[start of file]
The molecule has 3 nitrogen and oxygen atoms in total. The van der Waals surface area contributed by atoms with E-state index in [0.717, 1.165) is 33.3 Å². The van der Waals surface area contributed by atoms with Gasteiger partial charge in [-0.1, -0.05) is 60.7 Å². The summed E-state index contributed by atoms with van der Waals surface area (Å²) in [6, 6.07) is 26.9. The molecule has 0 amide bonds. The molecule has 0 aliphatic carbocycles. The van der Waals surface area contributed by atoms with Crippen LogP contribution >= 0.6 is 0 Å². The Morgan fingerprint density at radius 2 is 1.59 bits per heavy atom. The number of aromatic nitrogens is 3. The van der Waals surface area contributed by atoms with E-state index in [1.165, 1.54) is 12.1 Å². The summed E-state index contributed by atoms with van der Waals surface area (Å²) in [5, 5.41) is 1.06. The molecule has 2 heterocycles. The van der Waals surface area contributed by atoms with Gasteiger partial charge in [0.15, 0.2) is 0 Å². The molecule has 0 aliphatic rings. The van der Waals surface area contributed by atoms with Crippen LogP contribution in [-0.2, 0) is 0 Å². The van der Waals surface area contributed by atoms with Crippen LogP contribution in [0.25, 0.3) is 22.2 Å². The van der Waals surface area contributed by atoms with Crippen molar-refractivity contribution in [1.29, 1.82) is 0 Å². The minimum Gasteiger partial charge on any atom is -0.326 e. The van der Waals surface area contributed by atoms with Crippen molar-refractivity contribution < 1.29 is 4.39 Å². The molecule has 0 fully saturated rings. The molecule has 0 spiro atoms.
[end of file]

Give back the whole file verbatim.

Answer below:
The molecule has 3 nitrogen and oxygen atoms in total. The van der Waals surface area contributed by atoms with E-state index in [0.717, 1.165) is 33.3 Å². The van der Waals surface area contributed by atoms with Gasteiger partial charge in [-0.1, -0.05) is 60.7 Å². The summed E-state index contributed by atoms with van der Waals surface area (Å²) in [6, 6.07) is 26.9. The molecule has 0 amide bonds. The molecule has 0 aliphatic carbocycles. The van der Waals surface area contributed by atoms with Crippen LogP contribution >= 0.6 is 0 Å². The Morgan fingerprint density at radius 2 is 1.59 bits per heavy atom. The number of aromatic nitrogens is 3. The van der Waals surface area contributed by atoms with E-state index in [1.165, 1.54) is 12.1 Å². The summed E-state index contributed by atoms with van der Waals surface area (Å²) in [5, 5.41) is 1.06. The molecule has 2 heterocycles. The van der Waals surface area contributed by atoms with Gasteiger partial charge in [0.15, 0.2) is 0 Å². The molecule has 0 aliphatic rings. The van der Waals surface area contributed by atoms with Crippen LogP contribution in [-0.2, 0) is 0 Å². The van der Waals surface area contributed by atoms with Crippen LogP contribution in [0.25, 0.3) is 22.2 Å². The van der Waals surface area contributed by atoms with Crippen molar-refractivity contribution in [1.29, 1.82) is 0 Å². The minimum Gasteiger partial charge on any atom is -0.326 e. The van der Waals surface area contributed by atoms with Crippen molar-refractivity contribution < 1.29 is 4.39 Å². The molecule has 0 fully saturated rings. The molecule has 0 spiro atoms.